The Utah Arts Festival wrapped up its 43rd year on Sunday, with the four-day event showcasing a wide variety of unique artists, musicians, filmmakers, writers and more.
Vendors at the artist marketplace took advantage of this opportunity to exhibit their best work.
Sculptor Malen Pierson says he has been collecting the materials and re-using them in his sculpting practice for the last 25 years. His partner, William Bartley, explains the process.
“We make sculptures out of old farm equipment,” Bartley says. “We wash it down then cover it with a protective spray that makes it waterproof.”
Erik Jensen makes art out of recycled computer keys. He says that companies can’t re-use the keys on computers due to the types of plastic used and that 99% of computer keys end up in the landfill.
“I make pixilation pictures using the computer keys, and then I spell words within the artwork,” Jensen says. “I usually put quotes of things I’ve been thinking about into the artwork so that I can go back through later and it’s like a journal of the things I’ve been thinking about.”
Michal Rynkiewicz displayed his collection of hand-blown glass, saying he learned the technique from his father, Mariusz.
“You dip a pipe into liquid glass and you blow it,” Rynkiewicz says. “[Then you] make it hollow and shape it.”
Rynkiewicz’s father journeyed from Poland to Spain in the mid-1980s, eventually making it to the United States to live out his dream as an artist.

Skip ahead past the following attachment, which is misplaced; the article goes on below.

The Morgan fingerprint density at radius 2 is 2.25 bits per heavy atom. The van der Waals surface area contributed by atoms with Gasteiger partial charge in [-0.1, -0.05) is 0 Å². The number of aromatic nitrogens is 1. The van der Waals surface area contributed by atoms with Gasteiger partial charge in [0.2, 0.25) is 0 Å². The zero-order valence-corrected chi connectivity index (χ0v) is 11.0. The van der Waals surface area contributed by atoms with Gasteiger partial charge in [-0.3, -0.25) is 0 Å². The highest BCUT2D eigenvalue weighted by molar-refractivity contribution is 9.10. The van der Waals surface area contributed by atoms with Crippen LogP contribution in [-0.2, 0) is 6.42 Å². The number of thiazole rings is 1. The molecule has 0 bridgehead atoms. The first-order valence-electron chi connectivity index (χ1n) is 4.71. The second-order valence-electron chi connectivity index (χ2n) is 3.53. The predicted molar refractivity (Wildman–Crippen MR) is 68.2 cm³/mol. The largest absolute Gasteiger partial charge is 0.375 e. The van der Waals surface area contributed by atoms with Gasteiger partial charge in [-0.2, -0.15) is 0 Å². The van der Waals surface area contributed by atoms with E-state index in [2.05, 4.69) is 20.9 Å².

A unique and memorable collection of life-sized, metal animals also roamed the grounds of the festival. The street theatre act, Saurus, was a fan favorite, attracting hundreds of onlookers.
The performers operated inside large dinosaur costumes and managed to interact with the crowd and “eat” from the trees while balanced on stilts that made them nearly 20 feet tall. The costumes are made from scaffolding, complete with a sound system that plays mystical soundscapes and dinosaur roars.
Salt Lake Community College’s own Community Writing Center warmed hearts with their letterbox vending machine, which housed festivalgoers’ letters to strangers and hand-crafted zines. These letters and zines were then available to purchase for one quarter by other attendees of the festival.
One such letter encouraged the reader to stay true to themselves and shoot for the stars, perfectly encapsulating the spirit of Utah’s greatest and largest gathering of artists.
The 44th Utah Arts Festival will be held June 25-28, 2020.
Photos by Ashley Stenger